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Cowboys news: The 15 most “impactful” Cowboys

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Michael Strawn

The most impactful Dallas Cowboys in franchise history – Bob Sturm, Calvin Watkins, & Jake Kemp, The Athletic
It’s the dead time of year for the NFL which means an opportunity to reminisce about past greats. Dallas-area writers at TheAthletic have come up with the “15 most impactful” players for each of the big four Dallas area teams and here they look at the Cowboys. Narrowing the list of Cowboys’ greats to only 15 is virtually impossible, and there were heated debates on many players.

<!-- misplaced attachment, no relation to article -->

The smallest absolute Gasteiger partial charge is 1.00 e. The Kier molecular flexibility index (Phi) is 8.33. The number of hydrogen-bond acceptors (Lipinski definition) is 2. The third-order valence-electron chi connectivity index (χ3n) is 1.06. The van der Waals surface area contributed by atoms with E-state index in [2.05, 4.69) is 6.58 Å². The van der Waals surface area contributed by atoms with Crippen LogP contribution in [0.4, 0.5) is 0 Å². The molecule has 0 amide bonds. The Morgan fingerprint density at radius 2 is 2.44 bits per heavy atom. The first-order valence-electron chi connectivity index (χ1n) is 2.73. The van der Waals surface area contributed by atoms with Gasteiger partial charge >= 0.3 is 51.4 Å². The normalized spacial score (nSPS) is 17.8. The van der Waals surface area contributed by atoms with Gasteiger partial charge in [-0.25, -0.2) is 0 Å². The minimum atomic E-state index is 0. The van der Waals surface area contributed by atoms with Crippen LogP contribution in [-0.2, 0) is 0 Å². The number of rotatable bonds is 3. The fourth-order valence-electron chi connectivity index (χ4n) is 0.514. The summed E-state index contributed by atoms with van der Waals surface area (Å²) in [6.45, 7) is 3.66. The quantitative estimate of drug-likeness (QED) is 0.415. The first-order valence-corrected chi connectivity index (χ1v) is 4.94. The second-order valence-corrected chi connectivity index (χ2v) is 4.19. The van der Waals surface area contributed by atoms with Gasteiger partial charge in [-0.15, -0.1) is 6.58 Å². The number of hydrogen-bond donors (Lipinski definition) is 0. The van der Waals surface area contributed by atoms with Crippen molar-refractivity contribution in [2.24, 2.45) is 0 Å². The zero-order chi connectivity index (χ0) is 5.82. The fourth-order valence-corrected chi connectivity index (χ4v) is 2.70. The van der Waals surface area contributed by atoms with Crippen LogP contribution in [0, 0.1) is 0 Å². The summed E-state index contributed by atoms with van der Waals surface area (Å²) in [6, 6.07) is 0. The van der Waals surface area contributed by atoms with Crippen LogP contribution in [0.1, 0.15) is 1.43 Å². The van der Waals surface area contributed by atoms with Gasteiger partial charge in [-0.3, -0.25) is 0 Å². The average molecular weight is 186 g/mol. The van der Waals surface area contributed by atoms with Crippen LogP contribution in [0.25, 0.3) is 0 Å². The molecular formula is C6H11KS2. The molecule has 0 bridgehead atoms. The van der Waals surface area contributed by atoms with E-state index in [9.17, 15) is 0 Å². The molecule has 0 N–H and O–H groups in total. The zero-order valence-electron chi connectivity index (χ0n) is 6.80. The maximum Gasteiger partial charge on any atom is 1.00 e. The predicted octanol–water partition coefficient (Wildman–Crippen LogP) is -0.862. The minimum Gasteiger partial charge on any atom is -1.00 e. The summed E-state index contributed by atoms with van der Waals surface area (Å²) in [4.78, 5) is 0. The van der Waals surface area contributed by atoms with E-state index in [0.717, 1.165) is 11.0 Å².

Romo debates cost me years of my life. The fact is, yes, Romo was a miracle. The Cowboys had no business falling into quarterback of his caliber given their approach to the position in the post-Aikman era. But even if we remove the NFL Draft version of the soft bigotry of low expectations and merely judge him on his career, I consider Romo a top-10 Cowboy of all-time. Admittedly, his career was certainly a strange one. His lack of playoff success is a fair demerit to his legacy, although I believe it’s leaned on too heavily. Things just never synced up right for Romo. His two worst full seasons by QBR (14th in 2008, 13th in 2009) coincided with the two best defenses the Cowboys had during his tenure (ninth by DVOA in 2008, 10th by DVOA in 2009). So it was only fitting that in Romo’s final full season, when he led the league in QBR, the Dallas defense ranked 22nd. Romo was 27 before he started a full season under center. Couple that with three major injuries, and Romo’s body was simply no longer capable by the time he had all the answers to the tests. Had Romo arrived at 2014 form at age 31 instead of 34, and been able to play without injury for another half-decade, I believe he would be headed to the Hall Of Fame. -Jake